A stone manger, possibly similar to Jesus’ first resting place

Every child born changes the entire world.

Whether eagerly longed for or dreaded, male or female, impoverished or ultra-wealthy, every child changes the world.

Whether loaded with physical and mental challenges or worry-free healthy, a musical prodigy or profoundly tone-deaf, hair sunny-silky light or wildly curly/kinky dark, skin glorious ebony-rich to albino-like pale, every child changes the world.

Whether left or right-handed, born already reading philosophy or never able to read even one word, oldest or youngest or in a middle position–no matter the characteristics or circumstances, every single child born changes the entire world.

Think about it:  no family dynamic is ever the same after the entry of a child. As families change, so do systems the family impacts. The products purchased change, touching local and far-flung merchants.  More laundry, less neatness; less sleep, more irritation, more doctor’s visits, fewer child-free entertainment options.  More child-safe items, fewer breakables. Everything changes.

Some changes are small, and barely noticed.  Others become history-recorded legends.

Some babies grow up to massacre innocent children; others grow up to offer their lives for the good of many.

We never know which it will be when we take the risk to bear and rear children.  There are no assurances in the world of child-bearing, despite pre-natal screening, genetic testing, or even seeking control by purchasing the “perfect” sperm or egg donor.

Bringing life into this world is a venture ALWAYS fraught with risk.

Anyone wishing to live a perfectly safe, controlled, unsurprising, grief-free, never ruffled life should never, ever consider having a child.  Ever.

Furthermore, anyone who thinks their own offspring can be kept perfectly safe from harm and horror lives in a world of sad delusion.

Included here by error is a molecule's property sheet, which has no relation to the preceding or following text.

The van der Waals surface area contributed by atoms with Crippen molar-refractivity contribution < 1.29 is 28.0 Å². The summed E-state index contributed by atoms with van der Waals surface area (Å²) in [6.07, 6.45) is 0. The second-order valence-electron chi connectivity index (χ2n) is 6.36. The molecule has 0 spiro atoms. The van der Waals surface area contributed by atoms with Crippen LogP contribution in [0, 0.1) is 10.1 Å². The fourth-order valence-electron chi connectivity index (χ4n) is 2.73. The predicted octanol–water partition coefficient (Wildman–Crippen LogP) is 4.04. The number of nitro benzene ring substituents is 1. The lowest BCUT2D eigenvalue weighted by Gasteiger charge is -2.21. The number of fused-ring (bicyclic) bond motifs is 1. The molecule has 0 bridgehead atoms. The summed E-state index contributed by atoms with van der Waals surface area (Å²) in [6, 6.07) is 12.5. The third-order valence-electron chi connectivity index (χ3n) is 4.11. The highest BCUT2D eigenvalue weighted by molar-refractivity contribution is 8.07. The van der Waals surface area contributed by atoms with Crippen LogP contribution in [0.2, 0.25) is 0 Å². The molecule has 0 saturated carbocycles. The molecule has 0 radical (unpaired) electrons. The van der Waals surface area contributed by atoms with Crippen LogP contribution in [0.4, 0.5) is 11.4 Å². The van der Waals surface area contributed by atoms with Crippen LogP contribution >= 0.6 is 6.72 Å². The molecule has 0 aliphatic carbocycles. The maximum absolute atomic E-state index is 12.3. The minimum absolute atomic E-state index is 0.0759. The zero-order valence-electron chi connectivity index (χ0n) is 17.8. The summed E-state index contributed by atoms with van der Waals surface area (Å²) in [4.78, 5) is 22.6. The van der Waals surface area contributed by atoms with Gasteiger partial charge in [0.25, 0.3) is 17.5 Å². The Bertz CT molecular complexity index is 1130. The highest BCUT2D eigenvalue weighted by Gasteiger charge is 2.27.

Despite our best efforts to keep our children safe, other parents’ children may bring the worst of deaths to them and the worst of agony to their families.

Each adult was at some point a baby.  Each of our births also changed the entire world.  Some of us have changed the world for the better, others for less than better, but none has been a neutral force.  It cannot be.

We live in a world full of passionate love, messy brokenness, anguish, hurt, pain, longing, hope, connection, and separation.

It is from broken, messy people that the Redeemer of the world emerged, whose birth we celebrate this time of the year.  It is also from this broken, messy world that the murderer of the innocents last week was born.

Both chose death, one so that he might bring others down with him into his own writhing darkness, the other so that he might bring others with him into the light of freedom.

A huge gulf separates the two.  But both changed the world, and both changed it irrevocably.

Most of us fit somewhere in between those two polarities. We are neither so evil and bent on destruction as the one nor so holy and determined on redemption as the other.  But we all still change the world irrevocably by our choices, and by our responses to those who offer life and to those who offer death.

Why don’t we try something this year in which grief seems to be tainting celebrations?  Why doesn’t every single person who acknowledges this ancient birth story find some Christmas service somewhere, no matter where you travel or live? Spend one to two hours, out of the multiplicity of hours that will be spent in travel, shopping, cooking, wrapping, feasting, opening and returning, just one or two hours in worship somewhere.  One or two hours, being still, contemplating both a world that needs a redeemer and the possibility of such a one actually showing up.

That act, too, will change the world.